2023 September 23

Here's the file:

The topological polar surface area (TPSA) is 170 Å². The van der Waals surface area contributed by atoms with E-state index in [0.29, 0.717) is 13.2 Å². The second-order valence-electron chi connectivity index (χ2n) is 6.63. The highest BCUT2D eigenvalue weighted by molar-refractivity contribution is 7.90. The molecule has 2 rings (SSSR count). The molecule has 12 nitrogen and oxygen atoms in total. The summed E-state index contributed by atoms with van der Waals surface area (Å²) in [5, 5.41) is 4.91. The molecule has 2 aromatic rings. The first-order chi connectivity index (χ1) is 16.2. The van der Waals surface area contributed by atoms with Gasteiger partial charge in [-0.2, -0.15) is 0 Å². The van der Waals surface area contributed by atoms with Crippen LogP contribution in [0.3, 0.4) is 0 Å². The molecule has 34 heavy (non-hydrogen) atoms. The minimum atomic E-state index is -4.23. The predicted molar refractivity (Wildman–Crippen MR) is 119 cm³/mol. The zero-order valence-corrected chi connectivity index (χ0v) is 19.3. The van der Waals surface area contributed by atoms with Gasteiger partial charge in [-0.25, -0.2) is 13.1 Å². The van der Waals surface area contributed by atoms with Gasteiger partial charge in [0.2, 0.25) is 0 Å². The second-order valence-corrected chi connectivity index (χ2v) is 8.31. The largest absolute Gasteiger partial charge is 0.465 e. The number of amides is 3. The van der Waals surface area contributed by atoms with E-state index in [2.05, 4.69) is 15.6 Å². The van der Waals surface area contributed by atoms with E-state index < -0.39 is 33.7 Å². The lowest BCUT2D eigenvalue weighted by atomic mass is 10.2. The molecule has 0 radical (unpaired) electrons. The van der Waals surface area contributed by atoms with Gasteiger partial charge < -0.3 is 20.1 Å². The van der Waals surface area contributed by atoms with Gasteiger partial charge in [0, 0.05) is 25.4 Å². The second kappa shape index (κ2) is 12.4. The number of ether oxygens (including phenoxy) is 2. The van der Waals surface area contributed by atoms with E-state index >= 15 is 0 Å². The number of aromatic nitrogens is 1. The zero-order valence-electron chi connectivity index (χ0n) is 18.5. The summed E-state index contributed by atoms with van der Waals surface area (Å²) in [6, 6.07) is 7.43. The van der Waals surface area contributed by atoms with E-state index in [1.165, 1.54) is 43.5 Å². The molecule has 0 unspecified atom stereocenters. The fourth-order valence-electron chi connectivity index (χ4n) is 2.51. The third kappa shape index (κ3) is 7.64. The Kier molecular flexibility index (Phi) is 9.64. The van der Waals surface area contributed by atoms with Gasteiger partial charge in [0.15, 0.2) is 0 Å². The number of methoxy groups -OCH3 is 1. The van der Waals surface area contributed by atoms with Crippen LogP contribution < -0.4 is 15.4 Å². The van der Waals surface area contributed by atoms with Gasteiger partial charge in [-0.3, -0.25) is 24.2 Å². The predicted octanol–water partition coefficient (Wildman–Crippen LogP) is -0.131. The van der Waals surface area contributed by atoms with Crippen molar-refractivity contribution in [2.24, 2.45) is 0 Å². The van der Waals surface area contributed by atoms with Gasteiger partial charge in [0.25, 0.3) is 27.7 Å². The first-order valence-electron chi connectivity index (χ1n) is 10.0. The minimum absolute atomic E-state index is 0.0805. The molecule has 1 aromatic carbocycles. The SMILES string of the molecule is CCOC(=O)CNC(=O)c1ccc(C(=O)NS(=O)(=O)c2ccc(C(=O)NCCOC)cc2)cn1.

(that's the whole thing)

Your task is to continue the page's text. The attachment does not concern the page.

Disabled screensaver (blanking) for the kelvin account. We'll rely on the Power Management settings to handle this. Reformatted the 3 Tb drive I used for the doomed Windows 11 mirror backup for use as a mirror backup of both SSDs. super umount /dev/sda2 fdisk /dev/sda p # Shows NTFS formatting o # New DOS partition table n # New partition p # Primary 1 # Partition 1 # Start # End w # Write to drive This creates a Linux filesystem filling the entire drive. Unplug and plug back in. mkfs -t ext4 -L Roswell_Backup /dev/sda1 fsck -f /dev/sda1 Unplug and plug and it mounts successfully. Downloaded and installed Balena Etcher .deb package from: https://github.com/balena-io/etcher/releases This is a utility to write ISO images to USB drives. The dpkg -i balena-etcher_1.18.11_amd64.deb installation left unresolved dependencies. To fix these, I ran: apt-get install -f which installed the dependencies and then completed configuration of Balena Etcher. Etcher may be found in the Accessories section of the applications menu. Downloaded Rescuezilla from: https://rescuezilla.com/ and flashed onto the Kingston 3 Gb USB drive I last used for the Xubuntu install ISO. Restarted and booted into Rescuezilla. Selected English. A big black box appears, filling around 3/4 of the screen, and then nothing happens. The system is totally dead, and even Ctrl-Alt-Del doesn't reset it. The keyboard is still showing the boot colour pattern. Had to power cycle machine. This happened two times. So much for that. Moving right along, let's try Redo Rescue: http://redorescue.com/ When I try booting from its USB stick, a get a blue screen with "Security failure" and a peekaboo message that disappears before I can read it. This happens despite trying every way I could imagine to create the USB boot drive, wasting more than three hours on the process. It may be that we have to disable Secure Boot. You do this by booting with F2 and scrolling down (note, mouse scroll wheel does not work here) to Secure Boot, where you can turn off "Enable Secure Boot". It still boots Xubuntu and Windows 11 with Enable Secure Boot turned off. And...with Secure Boot turned off, it boots into Redo Rescue from the USB stick. Guess what? After a few seconds, Redo Rescue hangs with the big black box on the screen just like Rescuezilla. I'm beginning to get the idea that somebody up there really doesn't like the idea of customers making all-inclusive bare metal restore backups with free and open source tools. OK, two batters have come to the plate and both have ignominiously struck out. Batter up! This time, trudging from the on deck circle to the plate is an old timer, Clonezilla: https://clonezilla.org/ a venerable free and open source program for disc cloning and bare metal backup. In fact, Rescuezilla is a graphical user interface bolted on to Clonezilla. But Clonezilla is known for its primitive text-mode under interface but also broad compatibility, so maybe it will be able to break this no-hitter. It also runs from a USB stick, including its own Linux distribution to back up with discs completely idle. I downloaded and made a USB stick with Rufus on Windows and booted it. It came up OK, so I decided to see if it was able to boot with Secure Boot turned on. I went back to the BIOS and enabled it and, sure enough, Clonezilla booted just fine. I feel so secure now. Now I plugged in the 3 Tb USB drive we formatted at the start of this long day and started an image backup of all of the partitions on which Windows 11 is installed, specifying verification after the backup. This ran to completion with no problems, creating a directory on the external drive called Windows_2023-19-23-18.img containing the image files and metadata that Clonezilla uses to restore the partitioning, boot loader, etc. on a bare metal restore. The partition dumps mirror only occupied space (it understands most file system structures) and the data it dumps are compressed with gzip. The total dump of the Windows drive is 39 Gb. I then mirrored the partitions on the Linux drive. This also completed successfully, creating a directory called Linux_2023-09-23-19.img which is 16 Gb. As Clonezilla does not do incremental backups, every dump is a full mirror, but at present we have plenty of space on the backup drive for lots of dumps until we can get a smarter backup solution running. The advantage of the mirror is that it permits complete restoration in case of disaster, while most "smart backup" tools require extensive preliminary work bringing up the system before restoring the backup. Transferred the Wallpaper archive to both the Linux and Windows side and set up wallpaper to make it obvious which we're running. At the end of a very long day, we now have mirror backups of both operating system installations. This should have taken about an hour to accomplish. It took around ten. The Clonezilla boot is installed on the Kingston 32 Gb drive. I will reserve it for that until we sort out things further. When you search for "Google Chrome" in the pre-installed Microsoft Edge browser, it puts up a big panel at the top of the results saying "There's no need to download a new web browser." Then, when you ignore it and click the Download Google Chrome result, it puts a pop-up on top of the Google Chrome page saying: Microsoft Edge runs on the same technology as Chrome with the added trust of Microsoft. and a button saying "Browse securely now" that takes you to a puff page about the advantages of Edge. "Added trust of Microsoft, eh?" Sounds like some anti-trust action is in order here. Then, when you download the Chrome installer, another big banner appears at the top of the page with the same "added trust" message as the pop-up. This one has nothing to clearly distinguish it from the content which is provided by Google on the page. Oh my God! After downloading the Chrome installer, I looked for it in the Download folder and it was nowhere to be found. I displayed the Downloads panel in Edge, and it shows ChromeSetup.exe with a line drawn through it and a message below, "Removed". Let's try downloading it again. This time I clicked on the download before it disappeared, and a panel appeared at the right of the Edge screen with a multiple choice question asking why I wanted to install another browser. This is just ludicrous. This intrusion has a heading "We love having you!" "Detestation of everything Microsoft" is not among the choices. Finally, Google Chrome is installed and I can throw Microsoft off the Edge. Somehow, Windows spontaneously switched to a "Light" theme in which window bars, etc. are a sickly salmon pink. I switched Settings/ Personalization/Colors/Choose your mode to "Dark" to get rid of it. I don't particularly like dark mode, but that pink makes me bilious. When I launched the Alienware Command Center, it said additional components were required. I gave it permission to download, and it proceeded to do so. I gave it permission to install. Naturally, the "Alienware OC Controls Application" installer popped up *under* all other open windows. When I found it, I clicked Install. This popped up yet another Install dialogue, which I clicked. Finally, it said OC controls installed.